Continuity

Intuitively speaking, we say a function is continuous at a point if its graph has no separation, i.e. there is no hole or breakage, at that point. Such notion of continuity can be defined explicitly as follows.

Definition: A function $f(x)$ is said to be continuous at a point $x=a$ if $\lim_{x\to a}f(x)=f(a).$

Note that the above definition assumes the existence of both $\displaystyle\lim_{x\to a}f(x)$ and $f(a)$.

There are 3 different types of discontinuities.

• $f(a)$ is not defined.

For example, consider the function$f(x)=\frac{x^2-4}{x-2}.$ Clearly $f(2)$ is not defined. However the limit $\displaystyle\lim_{x\to 2}f(x)$ exists:\begin{eqnarray*}\lim_{x\to 2}\frac{x^2-4}{x-2}&=&\lim_{x\to 2}\frac{(x+2)(x-2)}{x-2}\\&=&\lim_{x\to 2}(x+2)=4.\end{eqnarray*} As a result the graph has a hole. This kind of discontinuity is called a removable discontinuity, meaning that we can extend $f(x)$ to a function which is continuous at $x=a$ in the following sense: Define $g(x)$ by$g(x)=\left\{\begin{array}{ccc}f(x)\ \mbox{if}\ x\ne a,\\\lim_{x\to a}f(x)\ \mbox{if}\ x=a.\end{array}\right.$Then $g(x)$ is a continuous at $x=a$. The function $g(x)$ is called the continuous extension of $f(x)$. What we just did is basically filling the hole and the filling is the limit $\displaystyle\lim_{x\to a}f(x)$. For the above example, we define$g(x)=\left\{\begin{array}{ccc}\frac{x^2-4}{x-2} &\mbox{if}& x\ne 2,\\4 &\mbox{if}& x=2.\end{array}\right.$ Then $g(x)$ is continuous at $x=2$ and in fact, it is identical to $x+2$.

• $\displaystyle\lim_{x\to a}f(x)$ deos not exist.

Example. Let $f(x)=\left\{\begin{array}{cc}2x-2,\ &1\leq x<2\\3,\ &2\leq x\leq 4.\end{array}\right.$ $f(2)=3$ but $\displaystyle\lim_{x\to 2}f(x)$ does not exist because $\displaystyle\lim_{x\to 2-}f(x)=2$ while $\displaystyle\lim_{x\to 2+}f(x)=3$. • $f(a)$ is defined and $\displaystyle\lim_{x\to a}f(x)$ exists, but $\displaystyle\lim_{x\to a}f(x)\ne f(a)$.

Example. Let $f(x)=\left\{\begin{array}{cc}\displaystyle\frac{x^2-4}{x-2},\ &x\ne 2\\3,\ &x=2.\end{array}\right.$ Then $f(2)=3$ and $\displaystyle\lim_{x\to 2}f(x)=4$. From the properties of limits (Theorem 1, Lecture 4), we obtain the following properties of continuous functions.

Theorem 9. If functions $f(x)$ and $g(x)$ are continuous at $x=a$, then

1. $(f\pm g)(x)=f(x)\pm g(x)$ is continuous at $x=a$.
2. $f\cdot g(x)=f(x)\cdot g(x)$ is continuous at $x=a$.
3. $\displaystyle\frac{f}{g}(x)=\frac{f(x)}{g(x)}$ is continous at $x=a$ provided $g(a)\ne 0$.

There are some important classes of continous functions.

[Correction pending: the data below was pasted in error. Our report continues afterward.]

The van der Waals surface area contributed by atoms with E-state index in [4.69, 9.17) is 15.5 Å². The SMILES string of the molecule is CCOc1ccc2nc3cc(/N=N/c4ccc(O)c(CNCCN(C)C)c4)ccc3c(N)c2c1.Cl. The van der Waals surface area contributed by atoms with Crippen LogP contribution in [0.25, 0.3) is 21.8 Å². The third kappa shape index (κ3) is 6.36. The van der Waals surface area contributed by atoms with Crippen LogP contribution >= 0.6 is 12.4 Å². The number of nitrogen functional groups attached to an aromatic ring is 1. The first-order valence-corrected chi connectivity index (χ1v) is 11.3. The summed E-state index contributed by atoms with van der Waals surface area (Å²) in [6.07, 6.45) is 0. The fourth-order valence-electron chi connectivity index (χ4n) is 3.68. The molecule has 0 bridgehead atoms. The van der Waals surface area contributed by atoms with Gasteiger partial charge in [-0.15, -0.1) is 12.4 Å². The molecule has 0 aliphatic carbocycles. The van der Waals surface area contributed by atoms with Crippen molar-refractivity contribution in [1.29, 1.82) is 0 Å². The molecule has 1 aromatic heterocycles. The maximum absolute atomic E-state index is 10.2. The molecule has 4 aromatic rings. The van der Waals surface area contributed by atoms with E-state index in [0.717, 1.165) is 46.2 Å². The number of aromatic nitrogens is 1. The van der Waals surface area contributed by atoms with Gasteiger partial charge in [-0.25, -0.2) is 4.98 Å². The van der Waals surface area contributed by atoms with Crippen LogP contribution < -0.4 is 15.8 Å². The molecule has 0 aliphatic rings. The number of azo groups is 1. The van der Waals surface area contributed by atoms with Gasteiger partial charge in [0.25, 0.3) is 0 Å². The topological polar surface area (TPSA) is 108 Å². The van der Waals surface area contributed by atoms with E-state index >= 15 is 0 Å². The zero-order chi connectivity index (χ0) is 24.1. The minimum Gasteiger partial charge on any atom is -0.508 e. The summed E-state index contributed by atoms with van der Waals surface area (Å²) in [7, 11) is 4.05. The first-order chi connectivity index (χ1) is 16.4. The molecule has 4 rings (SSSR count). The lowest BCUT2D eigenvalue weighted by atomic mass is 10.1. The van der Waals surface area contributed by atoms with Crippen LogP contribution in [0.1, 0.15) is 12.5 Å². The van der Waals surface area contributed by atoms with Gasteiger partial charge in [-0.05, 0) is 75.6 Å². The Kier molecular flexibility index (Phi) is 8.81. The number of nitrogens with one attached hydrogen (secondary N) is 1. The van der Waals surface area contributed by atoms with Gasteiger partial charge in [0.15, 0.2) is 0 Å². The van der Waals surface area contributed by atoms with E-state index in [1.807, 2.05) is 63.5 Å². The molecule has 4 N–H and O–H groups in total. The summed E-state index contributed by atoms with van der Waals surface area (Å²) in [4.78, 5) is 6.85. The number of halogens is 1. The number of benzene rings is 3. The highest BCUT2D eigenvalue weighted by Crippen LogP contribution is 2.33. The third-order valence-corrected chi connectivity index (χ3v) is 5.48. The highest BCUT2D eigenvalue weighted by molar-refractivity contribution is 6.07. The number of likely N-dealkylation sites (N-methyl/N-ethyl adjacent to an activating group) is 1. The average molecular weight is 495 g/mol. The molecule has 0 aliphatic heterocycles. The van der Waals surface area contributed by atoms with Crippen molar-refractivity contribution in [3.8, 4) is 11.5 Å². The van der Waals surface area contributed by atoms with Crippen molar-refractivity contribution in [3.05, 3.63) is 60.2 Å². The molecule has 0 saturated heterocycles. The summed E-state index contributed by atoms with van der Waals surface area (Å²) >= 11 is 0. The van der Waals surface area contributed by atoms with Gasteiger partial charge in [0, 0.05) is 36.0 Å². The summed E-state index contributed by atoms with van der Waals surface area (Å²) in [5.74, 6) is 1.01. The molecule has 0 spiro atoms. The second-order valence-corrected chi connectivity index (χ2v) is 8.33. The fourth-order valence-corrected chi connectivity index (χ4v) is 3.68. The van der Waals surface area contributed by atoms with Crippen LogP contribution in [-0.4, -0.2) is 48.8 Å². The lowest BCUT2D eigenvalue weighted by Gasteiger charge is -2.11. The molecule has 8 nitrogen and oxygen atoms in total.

• Every polynomial function $p(x)=a_nx^n+a_{n-1}x^{n-1}+\cdots+a_0$ is continuous everywhere, because $\displaystyle\lim_{x\to a}p(x)=p(a)$ for any $-\infty<a<\infty$.
• If $p(x)$ and $q(x)$ are polynomials, then the rational function $\displaystyle\frac{p(x)}{q(x)}$ is continuous wherever it is defined ($q(a)\ne 0). • \(y=\sin x$ and $y=\cos x$ are continuous everywhere.
• $y=\tan x$ is continous where it is defined, i.e. everywhere except at the points $x=\pm\frac{\pi}{2},\pm\frac{3\pi}{2},\pm\frac{5\pi}{2},\cdots$.
• If $n$ is a positive integer, then $y=\root n\of{x}$ is continous where it is defined. That is, if $n$ is an odd integer, it is defined everywhere. If $n$ is an even integer,it is defined on $[0,\infty)$, the set of all non-negative real numbers.

Recall that the composite function $g\circ f(x)$ of two functions $f(x)$ and $g(x)$ (read $f$ followed by $g$) is defined by $g\circ f(x):=g(f(x)).$

Theorem 10. Suppose that $\displaystyle\lim_{x\to a}f(x)=L$ exists and $g(x)$is continuous function at $x=L$. Then$\lim_{x\to a}g\circ f(x)=g(\lim_{x\to a}f(x)).$

It follows from Theorem 10 that the composite function of two continuous functions is again a continuous function.

Corollary 11. If $f(x)$ is continuous at $x=a$ and $g(x)$ is continuous at $f(a)$, the the composite function $g\circ f(x)$ is continuous at $x=a$.

Example. The function$y=\sqrt{x^2-2x-5}$ is the composite function  $g\circ f(x)$ of two functions $f(x)=x^2-2x-5$ and $g(x)=\sqrt{x}$. The function $f(x)=x^2-2x-5$ is continuous everywhere while $g(x)=\sqrt{x}$ is continuous on $[0,\infty)$, so by Corollary 11, the composite function $g\circ f(x)=\sqrt{x^2-2x-5}$ is continuous on its repective domain which is $(-\infty,1-\sqrt{6}]$ or $[1+\sqrt{6},\infty)$. The following picture shows you the graph of $y=\sqrt{x^2-2x-5}$ on the intervals  $(-\infty,1-\sqrt{6}]$ and $[1+\sqrt{6},\infty)$. Continuous functions exhibit many nice properties. I would like to introduced a couple of them here. The first is the so-called Max-Min Theorem.

Theorem 12. [Max-Min Theorem] If $f(x)$ is a continuous function on a closed interval $[a,b]$, $f(x)$ attains its maximum value and minimum value on $[a,b]$.

Another important property is the so-called Intermediate Value Theorem (IVT). The IVT has an important application in the study of equations.

Theorem 13. [The Intermediate Value Theorem] If $f(x)$ is continuous on a closed interval $[a,b]$ and $f(a)\ne f(b)$, then , then $f(x)$ takes on every value between $f(a)$ and $f(b)$. In other words, if $f(a)<k<f(b)$ (assuming that $f(a)<f(b)$), then $f(c)=k$ for some number $a<c<b$.

It follows from Theorem 13 that

Corollary 14. If $f(x)$ is continuous on a closed interval $[a,b]$ and $f(a)\cdot f(b)<0$, then $f(x)=0$ for some $a<x<b$.

Using  Corollary 14 we can tell if a root of the equation $f(x)=0$ can be found in some interval. For instance

Example. Show that the equation $x^3-x-1=0$ has a root in the interval $[-1,2]$.

Solution. Let $f(x)=x^3-x-1$. Then $f(x)$ is continuous on $[-1,2]$. Since $f(-1)=-1$ and $f(2)=5$ have different signs, by Corollary 14 there is a root of $x^3-x-1=0$ in the open interval $(-1,2)$.